Sign up to myFT Daily Digest to be the first to know about US news.
Good morning. This article is an on-site version of our FirstFT newsletter. Sign up to our Asia, Europe/Africa or Americas edition to get it sent straight to your inbox every weekday morning
Beijing’s market regulator has called for closer communication with Washington in a bid to ease tensions after the US tightened controls on Chinese companies listing shares on Wall Street.
The US Securities and Exchange Commission said on Friday that Chinese groups would be subject to stricter disclosures over their structures and state ties before being allowed to list shares in the US.
In a statement on Sunday, the China Securities Regulatory Commission noted the SEC’s move and said the two sides would “continue to enhance communication with the principle of mutual respect and co-operation”. It also stressed Beijing’s efforts to improve the transparency and predictability of its policies, promising to “engage closely” with investors, companies and authorities.
“The CSRC has always been open to companies’ choices to list their securities on international or domestic markets in compliance with relevant laws and regulations,” it said.
The CSRC statement comes after it privately sought to ease international investor worries, telling a group of Wall Street banks and global investors that its crackdown on the tutoring sector was an isolated event. But foreign investors remain concerned about this and other risks to Chinese tech groups, as China tech stocks were set for their worst month since the global financial crisis.
Five more stories in the news
1. US and UK blame Iran for deadly tanker attack off Oman Both nations have blamed Iran for a drone attack on an oil tanker in the Gulf that killed a Briton and a Romanian in an assault that threatens to heighten tensions between Tehran and the west.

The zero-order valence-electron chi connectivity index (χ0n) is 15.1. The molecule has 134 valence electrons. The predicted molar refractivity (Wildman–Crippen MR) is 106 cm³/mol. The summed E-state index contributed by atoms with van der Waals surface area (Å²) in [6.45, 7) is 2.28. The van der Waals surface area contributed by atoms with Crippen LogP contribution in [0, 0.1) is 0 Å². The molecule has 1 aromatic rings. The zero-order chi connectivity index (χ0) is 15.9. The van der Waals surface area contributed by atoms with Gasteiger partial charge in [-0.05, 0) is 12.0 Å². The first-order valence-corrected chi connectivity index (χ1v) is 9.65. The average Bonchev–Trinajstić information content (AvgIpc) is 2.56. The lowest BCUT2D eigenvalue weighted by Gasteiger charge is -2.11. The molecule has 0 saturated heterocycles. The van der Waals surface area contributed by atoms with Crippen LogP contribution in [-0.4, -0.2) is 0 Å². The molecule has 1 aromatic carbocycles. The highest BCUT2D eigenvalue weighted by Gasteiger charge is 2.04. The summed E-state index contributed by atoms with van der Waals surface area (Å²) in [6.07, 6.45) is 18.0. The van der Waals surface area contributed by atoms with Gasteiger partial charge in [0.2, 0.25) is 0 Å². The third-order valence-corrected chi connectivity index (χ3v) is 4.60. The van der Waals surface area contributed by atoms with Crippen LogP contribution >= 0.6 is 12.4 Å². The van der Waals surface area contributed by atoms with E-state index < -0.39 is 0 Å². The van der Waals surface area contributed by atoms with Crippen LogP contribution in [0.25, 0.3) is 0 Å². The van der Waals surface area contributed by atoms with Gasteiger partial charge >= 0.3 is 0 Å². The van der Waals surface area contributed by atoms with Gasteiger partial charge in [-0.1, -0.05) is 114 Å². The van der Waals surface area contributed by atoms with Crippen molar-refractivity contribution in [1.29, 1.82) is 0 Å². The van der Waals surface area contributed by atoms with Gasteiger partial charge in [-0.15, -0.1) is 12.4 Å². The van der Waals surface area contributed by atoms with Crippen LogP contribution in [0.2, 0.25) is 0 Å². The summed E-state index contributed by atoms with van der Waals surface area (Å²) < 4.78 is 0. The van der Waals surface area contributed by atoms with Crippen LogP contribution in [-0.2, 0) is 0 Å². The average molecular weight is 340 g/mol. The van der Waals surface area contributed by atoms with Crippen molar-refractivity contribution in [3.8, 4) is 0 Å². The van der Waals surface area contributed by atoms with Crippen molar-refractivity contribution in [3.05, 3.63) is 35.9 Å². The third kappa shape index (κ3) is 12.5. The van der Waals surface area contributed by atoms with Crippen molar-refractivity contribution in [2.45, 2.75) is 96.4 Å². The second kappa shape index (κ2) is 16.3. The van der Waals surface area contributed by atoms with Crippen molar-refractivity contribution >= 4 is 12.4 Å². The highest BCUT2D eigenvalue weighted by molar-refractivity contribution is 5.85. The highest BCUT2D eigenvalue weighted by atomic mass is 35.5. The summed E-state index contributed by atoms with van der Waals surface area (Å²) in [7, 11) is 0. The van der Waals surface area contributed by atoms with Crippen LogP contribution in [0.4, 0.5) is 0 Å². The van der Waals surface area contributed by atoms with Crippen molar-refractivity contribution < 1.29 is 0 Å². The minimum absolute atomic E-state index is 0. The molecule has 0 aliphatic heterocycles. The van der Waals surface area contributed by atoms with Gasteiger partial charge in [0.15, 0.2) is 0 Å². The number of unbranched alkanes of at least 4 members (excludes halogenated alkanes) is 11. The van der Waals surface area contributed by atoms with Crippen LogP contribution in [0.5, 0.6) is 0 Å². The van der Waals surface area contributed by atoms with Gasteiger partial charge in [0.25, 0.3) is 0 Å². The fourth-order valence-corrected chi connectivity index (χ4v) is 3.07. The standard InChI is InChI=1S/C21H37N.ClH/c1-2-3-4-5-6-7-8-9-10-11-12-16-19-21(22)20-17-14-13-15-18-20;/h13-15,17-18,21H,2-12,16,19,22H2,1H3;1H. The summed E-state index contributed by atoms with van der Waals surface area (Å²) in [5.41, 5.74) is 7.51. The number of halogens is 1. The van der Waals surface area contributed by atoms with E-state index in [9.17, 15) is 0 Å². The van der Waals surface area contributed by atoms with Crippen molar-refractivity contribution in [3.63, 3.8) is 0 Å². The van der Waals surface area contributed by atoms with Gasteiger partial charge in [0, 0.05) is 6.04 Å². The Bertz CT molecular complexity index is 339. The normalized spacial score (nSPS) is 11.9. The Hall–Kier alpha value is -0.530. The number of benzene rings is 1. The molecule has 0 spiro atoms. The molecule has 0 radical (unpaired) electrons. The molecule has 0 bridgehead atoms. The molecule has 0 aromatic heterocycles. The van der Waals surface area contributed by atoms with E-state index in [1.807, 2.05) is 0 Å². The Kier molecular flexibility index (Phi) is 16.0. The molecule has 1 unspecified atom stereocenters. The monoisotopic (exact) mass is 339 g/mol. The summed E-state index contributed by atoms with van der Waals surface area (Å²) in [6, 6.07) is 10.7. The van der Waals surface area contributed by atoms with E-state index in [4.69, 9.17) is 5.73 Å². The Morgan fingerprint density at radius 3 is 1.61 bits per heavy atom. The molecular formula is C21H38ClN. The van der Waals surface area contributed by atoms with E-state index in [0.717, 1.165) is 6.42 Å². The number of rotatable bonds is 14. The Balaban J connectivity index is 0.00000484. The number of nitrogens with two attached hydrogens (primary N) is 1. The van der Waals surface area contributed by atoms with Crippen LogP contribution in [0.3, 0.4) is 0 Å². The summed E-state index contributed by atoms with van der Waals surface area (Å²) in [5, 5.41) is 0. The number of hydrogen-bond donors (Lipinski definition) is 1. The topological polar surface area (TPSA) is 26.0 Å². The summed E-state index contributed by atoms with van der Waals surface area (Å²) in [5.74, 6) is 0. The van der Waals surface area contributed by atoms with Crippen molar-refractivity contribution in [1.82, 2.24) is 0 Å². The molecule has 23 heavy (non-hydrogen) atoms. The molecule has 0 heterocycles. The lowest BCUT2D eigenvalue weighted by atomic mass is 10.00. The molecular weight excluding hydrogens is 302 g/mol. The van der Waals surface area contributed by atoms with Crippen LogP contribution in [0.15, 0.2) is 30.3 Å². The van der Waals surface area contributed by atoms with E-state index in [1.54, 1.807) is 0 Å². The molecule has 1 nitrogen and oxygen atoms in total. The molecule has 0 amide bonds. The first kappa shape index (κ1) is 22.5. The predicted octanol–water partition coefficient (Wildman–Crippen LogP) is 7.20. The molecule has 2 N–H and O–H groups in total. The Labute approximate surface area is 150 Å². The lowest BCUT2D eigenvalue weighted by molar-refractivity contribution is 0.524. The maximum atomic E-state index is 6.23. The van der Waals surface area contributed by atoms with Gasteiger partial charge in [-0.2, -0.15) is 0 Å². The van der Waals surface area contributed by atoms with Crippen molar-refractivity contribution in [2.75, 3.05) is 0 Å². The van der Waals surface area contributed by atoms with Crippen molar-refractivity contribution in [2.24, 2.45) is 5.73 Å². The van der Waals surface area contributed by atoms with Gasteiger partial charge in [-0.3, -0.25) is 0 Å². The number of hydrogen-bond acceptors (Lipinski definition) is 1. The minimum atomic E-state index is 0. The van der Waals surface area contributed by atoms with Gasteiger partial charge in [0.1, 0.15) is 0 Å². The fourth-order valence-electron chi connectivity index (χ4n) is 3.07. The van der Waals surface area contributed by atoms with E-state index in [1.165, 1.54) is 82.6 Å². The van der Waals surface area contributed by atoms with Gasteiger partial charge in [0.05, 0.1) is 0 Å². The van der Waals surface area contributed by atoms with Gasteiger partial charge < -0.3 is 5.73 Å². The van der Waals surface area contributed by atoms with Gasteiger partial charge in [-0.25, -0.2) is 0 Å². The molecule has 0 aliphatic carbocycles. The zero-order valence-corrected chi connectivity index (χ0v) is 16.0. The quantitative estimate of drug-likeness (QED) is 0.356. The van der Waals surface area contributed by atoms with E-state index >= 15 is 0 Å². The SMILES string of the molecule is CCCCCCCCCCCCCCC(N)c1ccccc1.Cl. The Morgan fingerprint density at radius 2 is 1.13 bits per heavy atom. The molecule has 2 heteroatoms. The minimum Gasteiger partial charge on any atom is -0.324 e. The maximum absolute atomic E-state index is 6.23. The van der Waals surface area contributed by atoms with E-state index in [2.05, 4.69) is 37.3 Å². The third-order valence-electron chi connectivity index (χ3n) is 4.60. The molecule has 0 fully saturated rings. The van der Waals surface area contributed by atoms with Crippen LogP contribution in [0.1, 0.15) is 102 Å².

2. Myanmar junta chief takes charge of ‘caretaker’ government General Min Aung Hlaing has taken the title of prime minister as head of a “caretaker” government, six months after the military seized power in a coup. The military commander also promised to lift the country’s state of emergency and hold elections by 2023.
3. Turkey battles to quell wildfires as residents and tourists flee Turkey has contained more than 100 wildfires after a series of blazes near its Mediterranean coastline killed six people and forced thousands of residents and foreign tourists to flee holiday resorts, the government said on Sunday.
4. Malaysia takes aim at Binance chief executive Scattered global efforts to crack down on cryptocurrency exchange Binance were again on show on Friday after Malaysia censured chief executive Changpeng Zhao for “illegal” operations and the group also announced plans to close its European derivatives business.
5. Donald Trump raises a $100m war chest Donald Trump entered July with a war chest of more than $100m from his 2021 political committees, raising more than other Republicans in online donations during the first half of this year, new federal campaign finance filings show.
Tokyo Olympics round-up
Elaine Thompson-Herah has become the quickest woman alive after leading a Jamaican sweep of the medals in women’s 100 metres. Italy’s Lamont Marcell Jacobs is the newly minted fastest man.
Hong Kong’s Olympics success exposes deep political fissures as police probe fans who shouted down Chinese national anthem during a medal ceremony.